What to do if the bank rented property to people with aggressive dog breeds that are prohibited by the HOA?

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What to do if the bank rented property to people with aggressive dog breeds that are prohibited by the HOA?

My dog was attacked by a loose pit bull while walking on a sidewalk in our neighborhood that has an HOA rule prohibiting aggressive breed dogs, as well as rules against off-leash dogs. The HOA can’t do anything against the dog owner, however, because he is a renter of a bank owned property. I am traumatized and afraid to walk my own neighborhood which I had thought safe from these kinds of things. I think that the bank should be responsible for renting to people who own prohibited breeds especially since the dogs. Do I have a case against the bank?

Asked on January 23, 2012 under Real Estate Law, California

Answers:

Joseph Gasparrini

Answered 9 years ago | Contributor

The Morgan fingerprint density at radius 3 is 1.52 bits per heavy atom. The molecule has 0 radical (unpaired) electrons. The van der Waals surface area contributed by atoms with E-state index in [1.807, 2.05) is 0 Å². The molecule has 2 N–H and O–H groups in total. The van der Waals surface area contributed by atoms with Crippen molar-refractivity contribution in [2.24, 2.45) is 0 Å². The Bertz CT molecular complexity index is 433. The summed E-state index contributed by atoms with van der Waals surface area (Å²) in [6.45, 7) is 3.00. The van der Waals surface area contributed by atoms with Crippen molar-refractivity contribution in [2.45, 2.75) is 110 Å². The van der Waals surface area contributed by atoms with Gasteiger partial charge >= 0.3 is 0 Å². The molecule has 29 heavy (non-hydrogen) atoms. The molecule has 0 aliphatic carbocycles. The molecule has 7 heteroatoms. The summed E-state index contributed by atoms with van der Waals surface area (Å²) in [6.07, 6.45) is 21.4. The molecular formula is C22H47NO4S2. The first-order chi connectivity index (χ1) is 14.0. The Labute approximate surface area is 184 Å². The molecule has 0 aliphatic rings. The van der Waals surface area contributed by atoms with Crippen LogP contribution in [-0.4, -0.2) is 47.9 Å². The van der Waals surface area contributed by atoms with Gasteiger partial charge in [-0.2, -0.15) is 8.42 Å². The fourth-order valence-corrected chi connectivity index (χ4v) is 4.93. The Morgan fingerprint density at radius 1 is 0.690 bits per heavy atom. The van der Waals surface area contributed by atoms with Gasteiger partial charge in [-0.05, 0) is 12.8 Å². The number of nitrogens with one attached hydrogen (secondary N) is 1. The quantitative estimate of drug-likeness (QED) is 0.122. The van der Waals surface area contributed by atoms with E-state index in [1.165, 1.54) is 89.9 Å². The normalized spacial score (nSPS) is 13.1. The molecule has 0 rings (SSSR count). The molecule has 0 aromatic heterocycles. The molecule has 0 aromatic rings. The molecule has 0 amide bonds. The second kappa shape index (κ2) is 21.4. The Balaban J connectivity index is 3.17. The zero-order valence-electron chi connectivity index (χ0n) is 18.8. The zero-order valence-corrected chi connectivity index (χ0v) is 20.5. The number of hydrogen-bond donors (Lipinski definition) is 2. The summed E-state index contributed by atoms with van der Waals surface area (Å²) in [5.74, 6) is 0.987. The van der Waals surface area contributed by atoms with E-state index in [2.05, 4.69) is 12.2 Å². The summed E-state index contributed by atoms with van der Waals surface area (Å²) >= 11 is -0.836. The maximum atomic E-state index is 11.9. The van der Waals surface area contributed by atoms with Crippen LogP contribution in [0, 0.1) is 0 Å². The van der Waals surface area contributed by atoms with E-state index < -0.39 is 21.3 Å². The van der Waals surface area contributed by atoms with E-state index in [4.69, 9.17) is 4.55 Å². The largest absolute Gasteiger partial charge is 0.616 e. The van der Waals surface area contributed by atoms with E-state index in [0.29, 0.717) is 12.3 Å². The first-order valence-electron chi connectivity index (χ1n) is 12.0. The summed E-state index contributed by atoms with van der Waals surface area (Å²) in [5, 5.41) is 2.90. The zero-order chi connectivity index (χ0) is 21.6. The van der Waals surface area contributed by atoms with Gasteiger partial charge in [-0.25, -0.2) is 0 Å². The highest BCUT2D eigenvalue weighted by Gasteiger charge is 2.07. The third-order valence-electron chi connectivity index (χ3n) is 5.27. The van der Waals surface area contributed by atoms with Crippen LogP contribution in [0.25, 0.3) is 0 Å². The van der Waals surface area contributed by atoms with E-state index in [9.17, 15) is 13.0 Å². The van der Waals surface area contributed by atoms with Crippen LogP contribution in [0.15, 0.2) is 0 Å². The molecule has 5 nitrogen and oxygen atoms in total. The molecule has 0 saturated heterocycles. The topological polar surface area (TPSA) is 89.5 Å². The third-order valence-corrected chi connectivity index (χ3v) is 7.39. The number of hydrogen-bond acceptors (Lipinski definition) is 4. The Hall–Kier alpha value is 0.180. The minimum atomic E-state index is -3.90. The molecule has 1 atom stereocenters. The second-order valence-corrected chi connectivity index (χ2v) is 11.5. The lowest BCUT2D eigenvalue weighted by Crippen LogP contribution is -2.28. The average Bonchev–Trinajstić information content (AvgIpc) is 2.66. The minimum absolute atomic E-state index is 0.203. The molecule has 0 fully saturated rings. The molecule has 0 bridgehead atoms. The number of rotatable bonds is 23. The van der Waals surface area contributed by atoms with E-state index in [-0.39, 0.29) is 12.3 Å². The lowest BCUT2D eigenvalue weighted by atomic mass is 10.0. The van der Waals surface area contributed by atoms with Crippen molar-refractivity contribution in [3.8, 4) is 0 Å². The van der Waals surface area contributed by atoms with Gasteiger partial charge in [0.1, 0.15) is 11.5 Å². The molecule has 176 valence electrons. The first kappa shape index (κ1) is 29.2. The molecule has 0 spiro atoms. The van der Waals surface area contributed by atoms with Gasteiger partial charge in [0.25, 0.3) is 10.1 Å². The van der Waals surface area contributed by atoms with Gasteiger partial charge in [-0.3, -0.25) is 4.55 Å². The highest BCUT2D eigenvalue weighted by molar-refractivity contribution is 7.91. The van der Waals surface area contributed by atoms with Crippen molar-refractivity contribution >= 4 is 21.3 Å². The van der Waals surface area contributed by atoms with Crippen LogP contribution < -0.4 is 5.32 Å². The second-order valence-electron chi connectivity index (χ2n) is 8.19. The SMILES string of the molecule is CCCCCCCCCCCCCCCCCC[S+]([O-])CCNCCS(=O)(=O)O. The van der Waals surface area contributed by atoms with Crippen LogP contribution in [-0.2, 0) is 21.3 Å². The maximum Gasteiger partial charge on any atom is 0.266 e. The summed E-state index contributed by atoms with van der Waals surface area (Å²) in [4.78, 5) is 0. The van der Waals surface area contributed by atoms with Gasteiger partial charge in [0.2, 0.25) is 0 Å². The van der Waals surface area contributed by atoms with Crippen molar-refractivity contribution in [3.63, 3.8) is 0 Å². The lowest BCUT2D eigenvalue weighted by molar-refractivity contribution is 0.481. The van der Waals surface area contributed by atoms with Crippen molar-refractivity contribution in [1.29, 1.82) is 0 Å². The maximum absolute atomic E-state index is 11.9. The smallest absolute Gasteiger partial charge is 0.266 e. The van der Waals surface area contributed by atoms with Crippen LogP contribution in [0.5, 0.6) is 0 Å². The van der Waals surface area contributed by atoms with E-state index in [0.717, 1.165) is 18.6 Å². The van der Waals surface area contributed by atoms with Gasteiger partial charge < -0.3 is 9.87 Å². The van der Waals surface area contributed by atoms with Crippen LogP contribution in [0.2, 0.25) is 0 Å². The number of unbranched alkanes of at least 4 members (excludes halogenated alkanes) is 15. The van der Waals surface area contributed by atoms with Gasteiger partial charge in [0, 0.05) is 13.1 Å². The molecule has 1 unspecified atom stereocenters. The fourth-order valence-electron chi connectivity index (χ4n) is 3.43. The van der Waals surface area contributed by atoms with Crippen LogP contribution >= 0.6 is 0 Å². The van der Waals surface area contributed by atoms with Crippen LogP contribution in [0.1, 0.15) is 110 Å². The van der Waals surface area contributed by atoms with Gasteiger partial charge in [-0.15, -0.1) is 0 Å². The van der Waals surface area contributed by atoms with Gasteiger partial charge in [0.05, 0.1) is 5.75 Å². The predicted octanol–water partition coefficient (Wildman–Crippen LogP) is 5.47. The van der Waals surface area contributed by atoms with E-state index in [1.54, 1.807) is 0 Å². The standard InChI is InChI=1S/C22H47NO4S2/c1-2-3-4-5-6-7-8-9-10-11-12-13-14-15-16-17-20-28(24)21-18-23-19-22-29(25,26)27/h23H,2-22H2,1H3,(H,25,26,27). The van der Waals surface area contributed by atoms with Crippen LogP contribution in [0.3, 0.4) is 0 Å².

If you have told the management company about this but they have not taken any action to resolve the problem, you should bring it to the attention of the the board of directors.  It often helps to get other unit owners involved.  It may be helpful to circulate a petition requesting that the board take action to require that this be removed from the premises.  If you show the board that a large number of owners are concerned about this situation, they will be encouraged to act.  You should write a letter to the board describing the problem and in the letter point out that this situation could potentially cause legal liability to the unit owner's association if the dog injures an owner, guest, mail carrier or someone else on the premises.  You might also ask the board to check with association's liability insurer to ask about the potential liability that this situation could casue to the association and the board in the event that someone is injured by the dog.  You should also send the management company a copy of any letter that you send to the board.  The board can put the unit owner and tenant on notice that keeping this dog on the premises is a violation of the association's rules, regulations, bylaws, etc.  And they should impose fines against the unit owner and tenant as authorized by the condo documents.  The best way to solve this type of problem is usually to convince the members of the board that many unit owners are concerned about the situation; and that the association is at risk of liability if the problem does not get resolved.


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